There were close to a thousand limited-release titles that opened in 2016 in North America. Assessing the specialty box office is not as tidy as with the studios. The area requires some subjectivity given when factoring in cast, release strategy and any other number of factors. From well north of 100 distributors, specialties — for the purpose of this article, titles that opened in limited release and spent most of their theatrical rollouts outside of wide release — grossed less than $550M in 2016, according to figures provided by comScore, which provided numbers for all titles assessed in this article.
Numbers from comScore quoted in this year-end assessment include theatrical grosses through Christmas weekend unless otherwise noted. While the service provided the raw data, its senior media analyst, Paul Dergarabedian, gave a shout-out to some titles for their prowess at the box office and beyond.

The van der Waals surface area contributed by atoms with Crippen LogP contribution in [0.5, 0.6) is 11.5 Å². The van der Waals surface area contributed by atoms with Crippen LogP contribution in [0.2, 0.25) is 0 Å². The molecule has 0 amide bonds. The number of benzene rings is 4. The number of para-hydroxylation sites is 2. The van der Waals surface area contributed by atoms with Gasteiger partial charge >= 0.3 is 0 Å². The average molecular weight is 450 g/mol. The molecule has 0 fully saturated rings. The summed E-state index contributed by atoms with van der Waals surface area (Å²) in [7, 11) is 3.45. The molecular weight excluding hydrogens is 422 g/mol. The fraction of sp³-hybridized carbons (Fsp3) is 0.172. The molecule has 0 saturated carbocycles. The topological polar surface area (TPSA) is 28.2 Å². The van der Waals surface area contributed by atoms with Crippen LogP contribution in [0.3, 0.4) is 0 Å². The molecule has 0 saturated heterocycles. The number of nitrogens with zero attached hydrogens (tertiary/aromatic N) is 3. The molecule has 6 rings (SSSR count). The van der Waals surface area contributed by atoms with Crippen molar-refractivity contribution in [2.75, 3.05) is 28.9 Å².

“While a mixed bag on the blockbuster side of the ledger, specialty distributors delivered some of the most compelling, diverse and best-quality films to grace the big screen in 2016, and the cumulative excellence of these films created a well-deserved aura of quality that surrounded this year’s auspicious crop,” Dergarabedian said. “Titles as diverse as Moonlight, Manchester by the Sea, Lion, Jackie and A Monster Calls drew accolades, and though they enjoyed varying degrees of box office success, these along with other notable films such as Eye in the Sky, Hell or High Water and Love & Friendship — and far too many other great specialty films to mention — generated a massive amount of goodwill and appreciation for the smaller scale films that the industry had to offer in 2016.”